Change of scenery for Sands

  • Posted: Sunday, January 27, 2013 2:32 p.m.
Jerry Sands was a slugger during his days at Catawba.   photo by Wayne Hinshaw, Salisbury Post
Jerry Sands was a slugger during his days at Catawba. photo by Wayne Hinshaw, Salisbury Post

WENDELL, N.C. — In today’s baseball-speak, when you’re hitting the ball hard, you’re raking.

But former Catawba hero Jerry Sands was doing some old-school raking — with a garden implement — when he got the word that he’d been swapped by the Boston Red Sox to the Pittsburgh Pirates.


Sands, who was traded to Boston last August by the Los Angeles Dodgers, the organization that drafted him, never even got to take a swing in cozy Fenway Park.

“It was kind of crazy,” Sands said. “I was working in the yard at our house in Wendell in late December, getting up some leaves, and I got a text message from one of the Boston sportswriters I met when I was traded to the Red Sox. The text asked me what I thought about going to the Pirates. I had no idea because it was the first I’d heard of it. Then I went and looked it up on the Internet.”

It was an unsual Christmas present for Sands, to say the least, but there it was on the Web, a dozen or so bloggers weighing in on a major trade in which the Red Sox acquired closer Joel Hanrahan from the Pirates. One of the key pieces headed to the Pirates in that deal was Sands, a right-handed slugger who may finally get his chance to compete for an everyday job in the majors.

“Jerry has impressed our scouts with his well-round tools package, highlighted by his ability to command the strike zone as a hitter and drive the ball for extra-base hit potential,” Pittsburg general manager Neal Huntington told MLB.com. “Additionally, his defensive versatility will increase his opportunity to contribute in the near term as well as in the years to come.”

When he was a Catawba Indian (2006-08), Sands belted the longest homers anyone had ever seen in quite a few Division II venues.

He made Catawba’s Newman Park look way too small, driving balls into and over the trees behind the fences, while playing superb defense in left or right field.

Long-time Catawba coach Jim Gantt said Sands had more power than anyone he’d ever had in the lineup, and the stat sheet agreed with him. Sands hit 61 homers in his three seasons, the most in program history.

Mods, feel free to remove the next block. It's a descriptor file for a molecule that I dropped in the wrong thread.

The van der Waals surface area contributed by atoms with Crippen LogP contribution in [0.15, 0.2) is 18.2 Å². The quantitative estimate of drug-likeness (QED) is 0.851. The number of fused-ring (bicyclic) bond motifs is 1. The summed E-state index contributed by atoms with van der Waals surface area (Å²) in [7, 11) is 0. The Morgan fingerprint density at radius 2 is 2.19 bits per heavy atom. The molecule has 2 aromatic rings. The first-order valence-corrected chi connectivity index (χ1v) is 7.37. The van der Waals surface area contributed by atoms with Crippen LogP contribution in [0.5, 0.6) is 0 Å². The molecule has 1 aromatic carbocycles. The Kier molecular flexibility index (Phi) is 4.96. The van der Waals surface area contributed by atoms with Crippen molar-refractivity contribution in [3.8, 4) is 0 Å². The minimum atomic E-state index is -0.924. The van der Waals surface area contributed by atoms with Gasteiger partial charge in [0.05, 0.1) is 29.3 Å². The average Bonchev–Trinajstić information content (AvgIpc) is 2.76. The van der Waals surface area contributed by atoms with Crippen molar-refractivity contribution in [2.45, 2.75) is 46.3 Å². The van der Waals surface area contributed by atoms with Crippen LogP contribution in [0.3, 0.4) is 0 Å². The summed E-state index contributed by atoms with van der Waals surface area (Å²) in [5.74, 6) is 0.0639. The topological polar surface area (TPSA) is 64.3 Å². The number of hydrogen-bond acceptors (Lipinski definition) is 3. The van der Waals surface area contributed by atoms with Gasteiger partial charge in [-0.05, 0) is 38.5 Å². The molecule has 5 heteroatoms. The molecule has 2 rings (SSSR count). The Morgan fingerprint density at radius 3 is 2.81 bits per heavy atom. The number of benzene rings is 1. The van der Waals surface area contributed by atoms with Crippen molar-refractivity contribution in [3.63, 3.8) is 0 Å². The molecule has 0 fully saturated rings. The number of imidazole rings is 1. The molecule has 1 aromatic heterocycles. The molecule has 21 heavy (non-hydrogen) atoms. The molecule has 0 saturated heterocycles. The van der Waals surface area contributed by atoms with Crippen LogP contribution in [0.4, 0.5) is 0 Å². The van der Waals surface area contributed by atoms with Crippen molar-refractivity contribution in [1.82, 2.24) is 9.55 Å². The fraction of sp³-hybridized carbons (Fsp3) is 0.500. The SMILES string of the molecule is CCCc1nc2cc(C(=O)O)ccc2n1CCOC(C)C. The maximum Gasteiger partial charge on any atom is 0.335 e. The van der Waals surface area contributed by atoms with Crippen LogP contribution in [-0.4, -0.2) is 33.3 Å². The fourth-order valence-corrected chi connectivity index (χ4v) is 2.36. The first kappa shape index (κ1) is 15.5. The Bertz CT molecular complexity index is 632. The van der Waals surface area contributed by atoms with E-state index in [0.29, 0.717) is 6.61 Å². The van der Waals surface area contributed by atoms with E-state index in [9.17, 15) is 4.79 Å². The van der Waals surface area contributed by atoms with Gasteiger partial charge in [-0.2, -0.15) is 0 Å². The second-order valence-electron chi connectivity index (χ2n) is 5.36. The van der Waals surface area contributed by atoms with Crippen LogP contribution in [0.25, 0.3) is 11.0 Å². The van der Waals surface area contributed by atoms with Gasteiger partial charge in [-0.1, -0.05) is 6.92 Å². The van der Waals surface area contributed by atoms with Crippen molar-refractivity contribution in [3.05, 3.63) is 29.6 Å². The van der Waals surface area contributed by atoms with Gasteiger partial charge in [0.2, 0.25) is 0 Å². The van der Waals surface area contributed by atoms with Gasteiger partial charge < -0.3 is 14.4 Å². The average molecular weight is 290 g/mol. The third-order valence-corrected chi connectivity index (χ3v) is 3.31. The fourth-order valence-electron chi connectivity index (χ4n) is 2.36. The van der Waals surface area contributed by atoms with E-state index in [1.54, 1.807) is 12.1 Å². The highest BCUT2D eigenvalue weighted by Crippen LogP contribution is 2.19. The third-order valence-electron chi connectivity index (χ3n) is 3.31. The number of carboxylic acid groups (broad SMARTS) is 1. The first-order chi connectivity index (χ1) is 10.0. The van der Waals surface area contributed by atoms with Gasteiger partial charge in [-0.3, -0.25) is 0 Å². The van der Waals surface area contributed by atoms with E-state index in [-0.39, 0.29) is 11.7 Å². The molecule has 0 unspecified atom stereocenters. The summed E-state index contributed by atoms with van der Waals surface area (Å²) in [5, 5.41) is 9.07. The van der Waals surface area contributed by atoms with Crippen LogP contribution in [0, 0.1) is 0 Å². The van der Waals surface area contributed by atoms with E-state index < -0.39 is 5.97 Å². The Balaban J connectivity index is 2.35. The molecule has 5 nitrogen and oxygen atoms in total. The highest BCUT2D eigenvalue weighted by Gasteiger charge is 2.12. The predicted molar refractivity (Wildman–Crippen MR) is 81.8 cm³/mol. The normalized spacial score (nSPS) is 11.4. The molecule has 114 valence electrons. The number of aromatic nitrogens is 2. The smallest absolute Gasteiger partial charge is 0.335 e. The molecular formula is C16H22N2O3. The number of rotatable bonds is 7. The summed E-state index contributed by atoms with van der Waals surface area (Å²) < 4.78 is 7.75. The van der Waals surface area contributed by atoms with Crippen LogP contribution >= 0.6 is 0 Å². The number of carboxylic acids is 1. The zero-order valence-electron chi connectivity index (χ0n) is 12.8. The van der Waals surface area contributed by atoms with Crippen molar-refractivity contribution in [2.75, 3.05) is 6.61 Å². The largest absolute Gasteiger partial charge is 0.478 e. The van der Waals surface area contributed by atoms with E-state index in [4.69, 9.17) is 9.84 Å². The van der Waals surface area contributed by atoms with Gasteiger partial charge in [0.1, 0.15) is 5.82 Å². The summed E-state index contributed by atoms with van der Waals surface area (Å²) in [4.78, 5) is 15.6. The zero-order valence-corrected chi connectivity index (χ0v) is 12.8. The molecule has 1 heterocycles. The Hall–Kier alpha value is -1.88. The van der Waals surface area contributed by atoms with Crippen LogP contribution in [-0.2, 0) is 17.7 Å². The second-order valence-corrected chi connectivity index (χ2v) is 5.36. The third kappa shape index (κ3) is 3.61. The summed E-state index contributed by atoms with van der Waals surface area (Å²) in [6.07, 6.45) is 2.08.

As a junior All-American in 2008, Sands drove in a school-record 85 runs in 61 games. He also piled up a record 132 career walks.

Sands lasted until the 25th round of the draft, but he made the Dodgers look like geniuses. In 2010, he hit 35 homers in Class A and Double A and emerged as the Dodgers’ top power prospect.

In 2011, he hit 29 homers in Triple A and got two looks from the big league club.

He got only a glance from L.A. in 2012 when he hit .296, walloped 26 homers and drove in 107 runs for Triple A Albuquerque.

L.A. has elected to stock its lineup with high-salaried veterans, so Sands welcomed the move to Boston.

“I went up to Boston for the first time to take my physicals and I had a chance to walk around Fenway Park and look at everything,” Sands said. “It would’ve been cool to play there, but now I’m very excited about the Pirates. This is a great opportunity with a young team. They don’t have a lot of big-salary guys on the roster.”

Sands’ versatility is an asset. He can play major-league defense at first base and left or right field, but there’s plenty of competition.

Garrett Jones, a lefty swinger, will play a lot at first base or right. Top prospect Starling Marte will get the first crack at left field. Gaby Sanchez, Travis Snider, Jose Tabata and Alex Presley are young players with big-league experience. Like Sands, they are trying to prove they’re everyday guys.

“It would be nice to get regular at-bats and see what happens, but they don’t just give you 400 at-bats,” Sands said. “You have to do well in 100 at-bats. Then you earn more at-bats and build on it.”

Sands plans to head to spring training in Bradenton, Fla., at least a week early.

“I’m not saying this year is now or never for me, but I’m 25, and it’s time to show that I can do it at the major-league level,” Sands said.

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